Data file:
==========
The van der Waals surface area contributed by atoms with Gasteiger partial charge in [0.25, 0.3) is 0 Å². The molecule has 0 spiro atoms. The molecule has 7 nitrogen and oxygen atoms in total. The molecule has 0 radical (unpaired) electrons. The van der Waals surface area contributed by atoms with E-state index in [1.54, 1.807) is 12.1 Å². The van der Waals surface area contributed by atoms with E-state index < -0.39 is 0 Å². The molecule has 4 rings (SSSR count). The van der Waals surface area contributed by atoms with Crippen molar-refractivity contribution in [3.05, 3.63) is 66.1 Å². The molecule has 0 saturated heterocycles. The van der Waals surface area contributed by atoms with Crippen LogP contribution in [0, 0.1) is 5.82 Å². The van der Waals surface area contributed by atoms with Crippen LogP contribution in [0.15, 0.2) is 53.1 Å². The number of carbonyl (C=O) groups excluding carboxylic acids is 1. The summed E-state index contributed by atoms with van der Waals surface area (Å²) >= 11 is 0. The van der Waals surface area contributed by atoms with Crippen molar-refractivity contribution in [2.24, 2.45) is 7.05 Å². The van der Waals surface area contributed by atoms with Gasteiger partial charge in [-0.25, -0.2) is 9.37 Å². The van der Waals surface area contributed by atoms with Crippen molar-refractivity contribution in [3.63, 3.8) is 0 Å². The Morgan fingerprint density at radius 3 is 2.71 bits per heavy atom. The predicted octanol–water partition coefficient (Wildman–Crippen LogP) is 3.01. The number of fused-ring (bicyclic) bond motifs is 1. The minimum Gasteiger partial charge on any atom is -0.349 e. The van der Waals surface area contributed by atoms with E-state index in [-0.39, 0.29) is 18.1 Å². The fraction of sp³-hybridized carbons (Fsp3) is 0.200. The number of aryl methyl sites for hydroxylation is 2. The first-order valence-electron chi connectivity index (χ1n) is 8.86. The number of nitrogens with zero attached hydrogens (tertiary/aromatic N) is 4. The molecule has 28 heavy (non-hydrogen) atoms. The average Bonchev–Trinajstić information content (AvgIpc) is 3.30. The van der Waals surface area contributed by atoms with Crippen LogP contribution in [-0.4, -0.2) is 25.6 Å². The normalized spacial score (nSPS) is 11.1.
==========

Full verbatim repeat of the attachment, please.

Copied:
The van der Waals surface area contributed by atoms with Gasteiger partial charge in [0.25, 0.3) is 0 Å². The molecule has 0 spiro atoms. The molecule has 7 nitrogen and oxygen atoms in total. The molecule has 0 radical (unpaired) electrons. The van der Waals surface area contributed by atoms with E-state index in [1.54, 1.807) is 12.1 Å². The van der Waals surface area contributed by atoms with E-state index < -0.39 is 0 Å². The molecule has 4 rings (SSSR count). The van der Waals surface area contributed by atoms with Crippen molar-refractivity contribution in [3.05, 3.63) is 66.1 Å². The molecule has 0 saturated heterocycles. The van der Waals surface area contributed by atoms with Crippen LogP contribution in [0, 0.1) is 5.82 Å². The van der Waals surface area contributed by atoms with Crippen LogP contribution in [0.15, 0.2) is 53.1 Å². The number of carbonyl (C=O) groups excluding carboxylic acids is 1. The summed E-state index contributed by atoms with van der Waals surface area (Å²) >= 11 is 0. The van der Waals surface area contributed by atoms with Crippen molar-refractivity contribution in [2.24, 2.45) is 7.05 Å². The van der Waals surface area contributed by atoms with Gasteiger partial charge in [-0.25, -0.2) is 9.37 Å². The van der Waals surface area contributed by atoms with Crippen molar-refractivity contribution in [3.63, 3.8) is 0 Å². The Morgan fingerprint density at radius 3 is 2.71 bits per heavy atom. The predicted octanol–water partition coefficient (Wildman–Crippen LogP) is 3.01. The number of fused-ring (bicyclic) bond motifs is 1. The minimum Gasteiger partial charge on any atom is -0.349 e. The van der Waals surface area contributed by atoms with E-state index in [-0.39, 0.29) is 18.1 Å². The fraction of sp³-hybridized carbons (Fsp3) is 0.200. The number of aryl methyl sites for hydroxylation is 2. The first-order valence-electron chi connectivity index (χ1n) is 8.86. The number of nitrogens with zero attached hydrogens (tertiary/aromatic N) is 4. The molecule has 28 heavy (non-hydrogen) atoms. The average Bonchev–Trinajstić information content (AvgIpc) is 3.30. The van der Waals surface area contributed by atoms with Crippen LogP contribution in [-0.4, -0.2) is 25.6 Å². The normalized spacial score (nSPS) is 11.1.